At 34 years old, David Chen became one of the youngest partners at Deloitte, after leading the creation and development of the Chinese Services Group for its Mexico branch and grabbing the “Standards of Excellence Award” in 2010 for a successful $1 billion merger. He has worked for Deloitte on more than 500 transactions with Fortune 500 companies.
After founding BLCP Capital with his partners in 2015, David Chen joined SparkleCOIN in 2017. David and his team “purchased several entities, engaged in several transactions, raised capital, and managed/developed the operations and mergers of several companies” while at BLCP. Meanwhile, at SparkleCOIN, which is a “blockchain and cryptocurrency company, David worked as CFO and VP of Business Strategy. He helped develop company strategy and saw the company become the first to offer cryptocurrency with “real world” uses for P2P and B2B transactions.
David Chen’s most recent company is GTIF Capital, where he and his team consult on eSports, technology, brand growth, among others. In 2018, he invested in the eSports team Faze Clan, eventually landing them a spot in a Super Bowl commercial.
Aside from his entrepreneurial activities, David Chen also speaks at conferences and continues his investments in eSports. In 2010, he joined David Meltzer, Mike Mumola, and David Moreno as partners at Mediabundance.
Currently, David Chen sits on various advisory boards, which include Faze Clan, MiCamp, Commloan, Tengri Holdings, Chosen by Doctors, and the North American Collegiate League. He also hits the hit podcast titled “Pandanomics,” which the NY Weekly named as the #1 podcast of 2020.
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Jerome Knyszewski: Which tips would you recommend to your colleagues in your industry to help them to thrive and not “burn out”?
David Chen: This is my mantra: you need to find a work life balance that works for you. I talk about this in my Pandanomics Podcast, but It’s an absolute must if you want to avoid burnout regardless of what industry you work in.
Jerome Knyszewski: None of us are able to achieve success without some help along the way. Is there a particular person who you are grateful towards who helped get you to where you are? Can you share a story?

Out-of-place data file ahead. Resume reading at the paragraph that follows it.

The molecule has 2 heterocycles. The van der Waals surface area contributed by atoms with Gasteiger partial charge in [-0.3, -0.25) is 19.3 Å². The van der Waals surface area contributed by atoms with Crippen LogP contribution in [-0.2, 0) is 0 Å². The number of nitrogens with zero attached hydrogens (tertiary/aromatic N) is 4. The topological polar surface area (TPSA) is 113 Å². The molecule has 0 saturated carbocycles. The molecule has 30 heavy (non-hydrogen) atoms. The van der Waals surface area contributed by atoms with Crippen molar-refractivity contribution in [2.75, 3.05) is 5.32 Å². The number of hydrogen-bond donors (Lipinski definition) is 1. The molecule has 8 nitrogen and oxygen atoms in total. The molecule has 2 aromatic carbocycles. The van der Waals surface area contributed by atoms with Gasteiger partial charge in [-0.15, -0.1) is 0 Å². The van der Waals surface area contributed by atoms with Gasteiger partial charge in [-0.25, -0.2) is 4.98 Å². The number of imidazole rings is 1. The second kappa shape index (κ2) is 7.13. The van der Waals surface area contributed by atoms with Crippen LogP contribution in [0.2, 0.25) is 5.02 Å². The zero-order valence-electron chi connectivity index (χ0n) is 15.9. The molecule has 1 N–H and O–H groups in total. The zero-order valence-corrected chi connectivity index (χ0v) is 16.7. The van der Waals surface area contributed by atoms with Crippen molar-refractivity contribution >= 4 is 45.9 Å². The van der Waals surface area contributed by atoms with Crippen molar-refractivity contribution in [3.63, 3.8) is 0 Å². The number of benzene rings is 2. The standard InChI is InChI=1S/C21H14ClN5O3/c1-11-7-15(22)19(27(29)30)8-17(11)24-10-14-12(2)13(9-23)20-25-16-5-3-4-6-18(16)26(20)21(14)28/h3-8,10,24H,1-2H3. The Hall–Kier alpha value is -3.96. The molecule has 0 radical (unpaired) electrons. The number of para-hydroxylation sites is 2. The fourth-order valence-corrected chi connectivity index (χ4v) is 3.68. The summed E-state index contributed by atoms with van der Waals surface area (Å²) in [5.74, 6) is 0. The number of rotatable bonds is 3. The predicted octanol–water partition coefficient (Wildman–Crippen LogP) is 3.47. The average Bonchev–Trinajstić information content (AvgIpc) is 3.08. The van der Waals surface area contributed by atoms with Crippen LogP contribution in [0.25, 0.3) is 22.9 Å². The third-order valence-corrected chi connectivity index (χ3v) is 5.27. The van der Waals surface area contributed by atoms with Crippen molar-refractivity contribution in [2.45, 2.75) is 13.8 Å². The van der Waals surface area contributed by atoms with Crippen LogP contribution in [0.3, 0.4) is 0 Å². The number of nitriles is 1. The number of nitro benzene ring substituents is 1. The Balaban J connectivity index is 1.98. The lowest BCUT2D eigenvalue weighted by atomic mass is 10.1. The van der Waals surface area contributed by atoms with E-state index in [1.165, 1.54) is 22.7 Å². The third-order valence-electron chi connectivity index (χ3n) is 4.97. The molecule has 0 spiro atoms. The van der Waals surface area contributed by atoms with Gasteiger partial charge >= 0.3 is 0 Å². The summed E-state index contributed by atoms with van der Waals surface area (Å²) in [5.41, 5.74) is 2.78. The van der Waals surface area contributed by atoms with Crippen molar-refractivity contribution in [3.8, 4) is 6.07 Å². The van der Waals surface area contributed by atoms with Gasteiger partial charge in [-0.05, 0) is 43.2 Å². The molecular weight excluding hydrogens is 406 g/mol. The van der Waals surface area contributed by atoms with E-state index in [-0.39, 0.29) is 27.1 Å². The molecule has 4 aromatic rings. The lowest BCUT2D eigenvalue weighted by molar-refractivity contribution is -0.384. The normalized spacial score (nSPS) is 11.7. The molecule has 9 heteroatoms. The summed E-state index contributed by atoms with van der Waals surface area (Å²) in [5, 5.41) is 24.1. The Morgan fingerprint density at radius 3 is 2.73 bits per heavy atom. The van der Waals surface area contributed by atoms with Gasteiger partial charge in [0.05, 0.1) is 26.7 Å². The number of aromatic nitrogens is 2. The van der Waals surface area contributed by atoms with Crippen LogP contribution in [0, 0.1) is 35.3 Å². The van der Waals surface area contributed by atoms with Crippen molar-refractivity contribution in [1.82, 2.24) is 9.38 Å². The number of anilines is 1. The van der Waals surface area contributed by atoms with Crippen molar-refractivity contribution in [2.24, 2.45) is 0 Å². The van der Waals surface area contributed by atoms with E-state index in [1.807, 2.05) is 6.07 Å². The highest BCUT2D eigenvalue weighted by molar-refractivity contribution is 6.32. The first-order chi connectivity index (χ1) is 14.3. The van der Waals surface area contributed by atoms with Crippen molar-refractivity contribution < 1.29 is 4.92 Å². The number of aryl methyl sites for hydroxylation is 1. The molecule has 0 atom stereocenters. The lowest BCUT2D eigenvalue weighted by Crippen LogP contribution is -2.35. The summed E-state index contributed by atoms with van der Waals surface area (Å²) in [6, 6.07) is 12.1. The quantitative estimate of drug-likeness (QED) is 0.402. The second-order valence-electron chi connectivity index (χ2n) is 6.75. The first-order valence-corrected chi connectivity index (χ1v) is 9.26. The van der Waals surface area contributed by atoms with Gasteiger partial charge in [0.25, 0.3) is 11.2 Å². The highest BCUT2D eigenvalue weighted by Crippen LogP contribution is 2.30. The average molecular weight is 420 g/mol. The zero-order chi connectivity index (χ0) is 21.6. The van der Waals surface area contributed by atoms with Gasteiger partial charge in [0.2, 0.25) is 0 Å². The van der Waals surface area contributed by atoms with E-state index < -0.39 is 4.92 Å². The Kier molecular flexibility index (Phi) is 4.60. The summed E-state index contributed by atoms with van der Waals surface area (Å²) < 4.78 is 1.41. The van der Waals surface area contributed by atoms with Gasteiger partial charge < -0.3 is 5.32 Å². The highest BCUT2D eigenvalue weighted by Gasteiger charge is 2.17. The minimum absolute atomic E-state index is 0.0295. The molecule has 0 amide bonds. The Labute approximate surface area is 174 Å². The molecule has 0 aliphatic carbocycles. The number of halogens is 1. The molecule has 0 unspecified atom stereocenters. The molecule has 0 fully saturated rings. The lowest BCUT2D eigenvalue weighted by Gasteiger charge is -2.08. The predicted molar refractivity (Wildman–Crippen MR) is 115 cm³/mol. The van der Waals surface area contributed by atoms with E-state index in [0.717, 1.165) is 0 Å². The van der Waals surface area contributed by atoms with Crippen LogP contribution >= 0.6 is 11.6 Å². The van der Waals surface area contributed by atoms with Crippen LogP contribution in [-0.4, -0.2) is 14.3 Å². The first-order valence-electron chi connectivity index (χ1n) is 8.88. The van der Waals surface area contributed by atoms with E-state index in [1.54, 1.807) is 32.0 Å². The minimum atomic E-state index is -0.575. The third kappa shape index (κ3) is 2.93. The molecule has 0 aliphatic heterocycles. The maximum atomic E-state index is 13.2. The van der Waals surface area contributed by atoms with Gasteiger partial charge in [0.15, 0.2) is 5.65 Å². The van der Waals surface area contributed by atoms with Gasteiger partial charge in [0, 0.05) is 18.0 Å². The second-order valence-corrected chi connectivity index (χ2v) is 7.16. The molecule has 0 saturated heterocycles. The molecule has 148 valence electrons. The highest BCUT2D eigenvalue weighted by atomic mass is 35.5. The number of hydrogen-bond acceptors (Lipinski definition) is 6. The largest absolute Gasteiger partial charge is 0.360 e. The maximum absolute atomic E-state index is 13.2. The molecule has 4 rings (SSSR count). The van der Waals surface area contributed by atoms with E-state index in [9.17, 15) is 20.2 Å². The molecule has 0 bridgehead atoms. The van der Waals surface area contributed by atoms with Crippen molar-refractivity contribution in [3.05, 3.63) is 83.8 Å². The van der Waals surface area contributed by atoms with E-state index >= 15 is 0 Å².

David Chen: For me, that person has been my fiancé Katie Scott, we have been together for ten wonderful years and while I have countless stories that could demonstrate how supportive she has been I think that I really have to point to her flexibility and support. As an entrepreneur, I don’t work a 9–5 job. Life can be busy, hectic and unpredictable but Katie has always been willing to work with me and support my ventures. We have moved from El Paso to Austin, spent time in LA, New York, and all over Asia, and the entire time she has been by my side working hard too.
Jerome Knyszewski: Ok thank you for all that. Now let’s shift to the main focus of this interview. The title of this series is “How to take your company from good to great”. Let’s start with defining our terms. How would you define a “good” company, what does that look like? How would you define a “great” company, what does that look like?
David Chen: A good company is easy to define. A good company has a decent reputation, people are willing to work with them, and they have decent service. You won’t leave dissatisfied but you may end with net-neutral results. A great company is defined by their ability and dedication to go above and beyond the expectations of the customer. People want to work with this company and not only will you believe in what you are doing, but you do it so well, your customers believe in it too.
Jerome Knyszewski: What would you advise to a business leader who initially went through years of successive growth, but has now reached a standstill. From your experience do you have any general advice about how to boost growth and “restart their engines”?
David Chen: If your business or personal growth has stalled, there is a reason. Self-reflecting on the path your business of self has taken in the years versus the general current of what the meta in in your industry can help solve these issues and restart your business success. It’s common for business leaders to become stuck in a rut because as the times change, they are hesitant to change from their previously successful model.